One of the highlights of autumn nights is Capella, the brightest star of Auriga, the charioteer. It climbs into view in the northeast by mid evening.
There are no other bright stars in that region of the sky, so Capella stands alone. But in a few decades, that may not be the case. Another star in Auriga may stage a violent outburst that could make it much brighter than Capella -- at least for a while.
Epsilon Aurigae is one of the oddest star systems in the galaxy.
Its main star is a supergiant -- it's as big as Earth's orbit around the Sun, and it's far brighter and more massive than the Sun.
But every 27 years, a dark companion passes in front of the star, cutting its brightness in half. The eclipse lasts a couple of years, which means that the companion must be gigantic. It could be a wide disk of gas and dust with two fairly small stars at its center. The next eclipse will begin in August.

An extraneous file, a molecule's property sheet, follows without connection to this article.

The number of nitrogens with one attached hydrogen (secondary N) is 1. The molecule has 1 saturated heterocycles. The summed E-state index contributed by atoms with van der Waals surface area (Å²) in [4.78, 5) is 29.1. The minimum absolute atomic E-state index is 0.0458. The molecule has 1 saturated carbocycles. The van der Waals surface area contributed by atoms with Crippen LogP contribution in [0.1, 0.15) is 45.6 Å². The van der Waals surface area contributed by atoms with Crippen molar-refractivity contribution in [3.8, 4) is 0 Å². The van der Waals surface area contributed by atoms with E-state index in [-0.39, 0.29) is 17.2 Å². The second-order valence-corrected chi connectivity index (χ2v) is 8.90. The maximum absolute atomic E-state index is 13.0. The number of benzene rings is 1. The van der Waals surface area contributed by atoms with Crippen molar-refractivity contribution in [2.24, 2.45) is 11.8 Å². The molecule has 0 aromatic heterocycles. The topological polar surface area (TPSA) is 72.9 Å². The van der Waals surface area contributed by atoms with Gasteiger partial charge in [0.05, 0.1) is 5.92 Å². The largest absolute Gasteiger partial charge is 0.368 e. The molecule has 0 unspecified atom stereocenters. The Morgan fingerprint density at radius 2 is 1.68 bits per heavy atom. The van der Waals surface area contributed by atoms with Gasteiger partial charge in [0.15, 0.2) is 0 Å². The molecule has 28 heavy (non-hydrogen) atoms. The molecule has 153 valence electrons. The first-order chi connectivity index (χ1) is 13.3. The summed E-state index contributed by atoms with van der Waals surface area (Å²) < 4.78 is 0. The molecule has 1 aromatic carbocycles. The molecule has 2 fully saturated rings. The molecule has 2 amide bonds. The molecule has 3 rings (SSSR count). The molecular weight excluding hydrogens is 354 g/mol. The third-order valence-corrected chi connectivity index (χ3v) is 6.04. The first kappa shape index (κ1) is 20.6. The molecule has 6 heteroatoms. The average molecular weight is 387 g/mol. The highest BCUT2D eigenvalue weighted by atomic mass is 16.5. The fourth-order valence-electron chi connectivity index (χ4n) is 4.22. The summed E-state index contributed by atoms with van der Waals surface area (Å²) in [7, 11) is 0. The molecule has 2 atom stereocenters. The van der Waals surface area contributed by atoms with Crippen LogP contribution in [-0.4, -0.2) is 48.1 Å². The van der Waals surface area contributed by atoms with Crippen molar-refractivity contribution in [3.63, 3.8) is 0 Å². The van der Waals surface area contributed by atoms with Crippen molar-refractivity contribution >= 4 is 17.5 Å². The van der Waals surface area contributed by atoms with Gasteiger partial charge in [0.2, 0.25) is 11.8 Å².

Something else odd is happening in the system. The supergiant gets a little brighter and darker every couple of months. In recent years, the length of these "pulses" has been getting shorter. That could indicate that something is happening to the star itself. But one researcher thinks it could also mean that the disk of gas around the companion stars is dumping material onto the bright star. Whatever the reason, the researcher says the star may create a powerful explosion in a few decades -- making Epsilon Aurigae far outshine nearby Capella.
Script by Damond Benningfield, Copyright 2008
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